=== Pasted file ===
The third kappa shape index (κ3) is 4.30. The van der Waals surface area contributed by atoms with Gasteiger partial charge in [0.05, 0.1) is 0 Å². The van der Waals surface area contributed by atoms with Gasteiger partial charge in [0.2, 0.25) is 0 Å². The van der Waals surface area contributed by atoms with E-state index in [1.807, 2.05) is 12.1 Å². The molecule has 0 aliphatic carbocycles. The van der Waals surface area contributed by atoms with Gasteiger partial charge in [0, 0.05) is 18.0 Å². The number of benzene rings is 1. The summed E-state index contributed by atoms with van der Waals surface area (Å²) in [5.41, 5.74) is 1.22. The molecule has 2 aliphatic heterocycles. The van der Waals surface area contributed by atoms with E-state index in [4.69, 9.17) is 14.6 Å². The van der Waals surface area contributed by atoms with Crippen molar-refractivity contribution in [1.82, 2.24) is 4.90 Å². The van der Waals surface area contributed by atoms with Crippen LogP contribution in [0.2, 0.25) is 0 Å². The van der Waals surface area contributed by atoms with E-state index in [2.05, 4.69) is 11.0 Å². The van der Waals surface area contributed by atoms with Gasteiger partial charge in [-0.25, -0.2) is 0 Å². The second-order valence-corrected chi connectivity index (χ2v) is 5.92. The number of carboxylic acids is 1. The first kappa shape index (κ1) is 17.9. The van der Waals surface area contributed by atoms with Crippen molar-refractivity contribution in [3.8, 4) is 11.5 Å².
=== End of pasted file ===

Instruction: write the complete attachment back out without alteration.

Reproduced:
The third kappa shape index (κ3) is 4.30. The van der Waals surface area contributed by atoms with Gasteiger partial charge in [0.05, 0.1) is 0 Å². The van der Waals surface area contributed by atoms with Gasteiger partial charge in [0.2, 0.25) is 0 Å². The van der Waals surface area contributed by atoms with E-state index in [1.807, 2.05) is 12.1 Å². The molecule has 0 aliphatic carbocycles. The van der Waals surface area contributed by atoms with Gasteiger partial charge in [0, 0.05) is 18.0 Å². The number of benzene rings is 1. The summed E-state index contributed by atoms with van der Waals surface area (Å²) in [5.41, 5.74) is 1.22. The molecule has 2 aliphatic heterocycles. The van der Waals surface area contributed by atoms with E-state index in [4.69, 9.17) is 14.6 Å². The van der Waals surface area contributed by atoms with Crippen molar-refractivity contribution in [1.82, 2.24) is 4.90 Å². The van der Waals surface area contributed by atoms with Crippen LogP contribution in [0.2, 0.25) is 0 Å². The van der Waals surface area contributed by atoms with E-state index in [2.05, 4.69) is 11.0 Å². The van der Waals surface area contributed by atoms with Gasteiger partial charge in [-0.25, -0.2) is 0 Å². The second-order valence-corrected chi connectivity index (χ2v) is 5.92. The number of carboxylic acids is 1. The first kappa shape index (κ1) is 17.9. The van der Waals surface area contributed by atoms with Crippen molar-refractivity contribution in [3.8, 4) is 11.5 Å².